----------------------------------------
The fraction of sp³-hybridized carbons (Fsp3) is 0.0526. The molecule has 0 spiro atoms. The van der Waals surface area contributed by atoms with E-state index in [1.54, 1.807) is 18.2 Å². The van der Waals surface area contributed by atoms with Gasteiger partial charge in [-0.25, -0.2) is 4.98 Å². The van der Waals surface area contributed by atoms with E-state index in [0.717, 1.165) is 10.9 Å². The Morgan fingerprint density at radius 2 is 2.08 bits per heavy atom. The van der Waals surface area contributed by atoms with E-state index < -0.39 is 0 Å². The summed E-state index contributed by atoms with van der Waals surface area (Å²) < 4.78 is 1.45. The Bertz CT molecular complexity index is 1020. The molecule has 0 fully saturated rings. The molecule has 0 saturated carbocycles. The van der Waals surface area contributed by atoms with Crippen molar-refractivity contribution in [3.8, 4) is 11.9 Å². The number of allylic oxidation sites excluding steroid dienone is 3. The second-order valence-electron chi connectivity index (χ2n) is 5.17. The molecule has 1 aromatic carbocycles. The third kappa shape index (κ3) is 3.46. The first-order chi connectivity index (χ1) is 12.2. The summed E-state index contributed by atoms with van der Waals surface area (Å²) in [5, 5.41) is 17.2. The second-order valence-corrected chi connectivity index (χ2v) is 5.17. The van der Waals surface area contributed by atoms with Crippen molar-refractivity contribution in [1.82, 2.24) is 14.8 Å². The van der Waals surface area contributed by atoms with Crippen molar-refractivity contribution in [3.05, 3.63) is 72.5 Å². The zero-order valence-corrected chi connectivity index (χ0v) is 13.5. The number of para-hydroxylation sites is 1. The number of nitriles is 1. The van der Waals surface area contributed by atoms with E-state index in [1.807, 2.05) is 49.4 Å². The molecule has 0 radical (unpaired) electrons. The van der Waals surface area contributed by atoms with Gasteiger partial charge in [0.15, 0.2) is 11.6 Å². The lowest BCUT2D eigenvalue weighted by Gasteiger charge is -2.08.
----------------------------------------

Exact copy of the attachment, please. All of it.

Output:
The fraction of sp³-hybridized carbons (Fsp3) is 0.0526. The molecule has 0 spiro atoms. The van der Waals surface area contributed by atoms with E-state index in [1.54, 1.807) is 18.2 Å². The van der Waals surface area contributed by atoms with Gasteiger partial charge in [-0.25, -0.2) is 4.98 Å². The van der Waals surface area contributed by atoms with E-state index in [0.717, 1.165) is 10.9 Å². The Morgan fingerprint density at radius 2 is 2.08 bits per heavy atom. The van der Waals surface area contributed by atoms with E-state index < -0.39 is 0 Å². The summed E-state index contributed by atoms with van der Waals surface area (Å²) < 4.78 is 1.45. The Bertz CT molecular complexity index is 1020. The molecule has 0 fully saturated rings. The molecule has 0 saturated carbocycles. The van der Waals surface area contributed by atoms with Crippen molar-refractivity contribution in [3.8, 4) is 11.9 Å². The number of allylic oxidation sites excluding steroid dienone is 3. The second-order valence-electron chi connectivity index (χ2n) is 5.17. The molecule has 1 aromatic carbocycles. The third kappa shape index (κ3) is 3.46. The first-order chi connectivity index (χ1) is 12.2. The summed E-state index contributed by atoms with van der Waals surface area (Å²) in [5, 5.41) is 17.2. The second-order valence-corrected chi connectivity index (χ2v) is 5.17. The van der Waals surface area contributed by atoms with Crippen molar-refractivity contribution in [1.82, 2.24) is 14.8 Å². The van der Waals surface area contributed by atoms with Crippen molar-refractivity contribution in [3.05, 3.63) is 72.5 Å². The zero-order valence-corrected chi connectivity index (χ0v) is 13.5. The number of para-hydroxylation sites is 1. The number of nitriles is 1. The van der Waals surface area contributed by atoms with E-state index in [1.807, 2.05) is 49.4 Å². The molecule has 0 radical (unpaired) electrons. The van der Waals surface area contributed by atoms with Gasteiger partial charge in [0.15, 0.2) is 11.6 Å². The lowest BCUT2D eigenvalue weighted by Gasteiger charge is -2.08.